Most Read from Bloomberg
Traders are pricing in as many as three Bank of England interest-rate hikes next year, betting policy makers will be more concerned about a surge in inflation than an uncertain economic recovery.
Money markets pencilled in around 65 basis points of tightening by the BOE’s December 2022 meeting, according to sterling overnight index swaps, which would take the key rate to 0.75% from 0.1% currently. The move pared to around 63 basis points as of 10 a.m. in London.
The tightening will likely be spread out over three hikes, with an initial 15-basis-point hike to 0.25% priced for February followed by an additional quarter-of-a-percentage point increase in June.
The wagers come after officials surprised investors last week by leaving the door open for a potential rate hike as soon as November, and as inflation accelerated to the strongest pace in more than nine years in August.
“Inflationary pressures remain the main driver of monetary policies,” said Althea Spinozzi, a fixed-income strategist at Saxo Bank A/S. “If energy prices continue to surge they may force the central bank’s hand into hiking already by the end of this year.”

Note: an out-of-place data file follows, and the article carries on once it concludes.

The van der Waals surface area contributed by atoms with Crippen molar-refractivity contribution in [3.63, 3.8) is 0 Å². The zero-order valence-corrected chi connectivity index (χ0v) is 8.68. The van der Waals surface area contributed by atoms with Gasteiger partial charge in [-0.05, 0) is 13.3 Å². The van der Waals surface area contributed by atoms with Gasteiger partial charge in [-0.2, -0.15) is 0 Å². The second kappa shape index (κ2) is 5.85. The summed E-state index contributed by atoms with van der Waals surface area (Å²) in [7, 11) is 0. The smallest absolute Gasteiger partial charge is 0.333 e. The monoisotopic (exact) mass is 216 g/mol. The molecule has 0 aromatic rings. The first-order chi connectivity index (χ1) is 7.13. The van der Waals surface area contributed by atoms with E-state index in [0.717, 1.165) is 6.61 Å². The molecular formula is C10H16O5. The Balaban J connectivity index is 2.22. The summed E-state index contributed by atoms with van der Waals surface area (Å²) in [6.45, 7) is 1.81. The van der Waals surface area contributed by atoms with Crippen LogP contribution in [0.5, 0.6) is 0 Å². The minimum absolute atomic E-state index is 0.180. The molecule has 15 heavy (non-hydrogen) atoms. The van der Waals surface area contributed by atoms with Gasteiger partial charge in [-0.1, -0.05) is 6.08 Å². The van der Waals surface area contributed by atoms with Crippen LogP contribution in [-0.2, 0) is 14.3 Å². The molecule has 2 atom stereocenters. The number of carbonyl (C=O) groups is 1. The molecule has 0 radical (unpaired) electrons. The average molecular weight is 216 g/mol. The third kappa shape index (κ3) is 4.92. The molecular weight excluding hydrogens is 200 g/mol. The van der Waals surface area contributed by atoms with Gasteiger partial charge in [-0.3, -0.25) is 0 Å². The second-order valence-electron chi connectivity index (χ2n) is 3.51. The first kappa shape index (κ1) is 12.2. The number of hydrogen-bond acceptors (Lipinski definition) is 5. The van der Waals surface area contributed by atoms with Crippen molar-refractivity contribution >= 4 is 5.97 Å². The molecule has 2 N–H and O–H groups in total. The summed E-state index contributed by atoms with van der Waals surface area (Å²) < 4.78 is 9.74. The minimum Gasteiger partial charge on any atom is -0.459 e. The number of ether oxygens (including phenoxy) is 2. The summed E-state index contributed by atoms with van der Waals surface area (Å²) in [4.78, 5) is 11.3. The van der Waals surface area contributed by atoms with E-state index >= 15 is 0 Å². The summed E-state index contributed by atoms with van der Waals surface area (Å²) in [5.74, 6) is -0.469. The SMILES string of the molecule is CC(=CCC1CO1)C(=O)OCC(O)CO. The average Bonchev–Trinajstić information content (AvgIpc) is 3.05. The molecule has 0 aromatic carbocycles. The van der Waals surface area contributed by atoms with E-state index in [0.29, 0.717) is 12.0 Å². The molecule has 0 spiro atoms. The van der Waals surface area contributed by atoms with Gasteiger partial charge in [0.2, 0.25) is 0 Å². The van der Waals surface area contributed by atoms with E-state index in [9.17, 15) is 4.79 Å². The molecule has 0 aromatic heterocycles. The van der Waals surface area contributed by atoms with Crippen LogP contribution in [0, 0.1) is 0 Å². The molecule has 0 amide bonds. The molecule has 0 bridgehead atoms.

The BOE expects inflation will climb to more than double its 2% target by the end of the year, largely driven by rising energy prices. Still, policy makers may be too cautious to pursue an aggressive hiking cycle, given the economy remains in a highly uncertain position.
“The market often shifts U.K. money market contracts further than most people expect once momentum builds,” said Peter Schaffrik, global macro strategist at RBC Europe Limited. “We think that this is probably too much.”
Officials have flagged concerns about the labor market after the end of the government’s furlough plan, while households are also facing looming increases in their tax and energy bills that economists say could hurt confidence and reduce the opportunity for hikes.
Governor Andrew Bailey acknowledged those risks earlier this week, saying moving too soon on could disrupt the U.K.’s still nascent economic recovery.
“Tightening monetary policy could make things worse in this situation by putting more downward pressure on a weakening recovery of the economy,” he said Monday.
For their part, pound traders also seem to be focused on the economic risks. Sterling edged up 0.2% to around $1.3450 on Thursday, holding close to weakest level against the dollar since December touched on Wednesday.
While the central bank traditionally shifts its key interest rate by multiples of 25 basis points, it last cut rates by 15 basis points in March 2020, at the height of the coronavirus pandemic. If officials wanted to raise rates, a move back to 0.25% is seen by strategists as the likely first step.
(Updates pricing throughout, adds analyst voice in fifth paragraph.)
Most Read from Bloomberg Businessweek
©2021 Bloomberg L.P.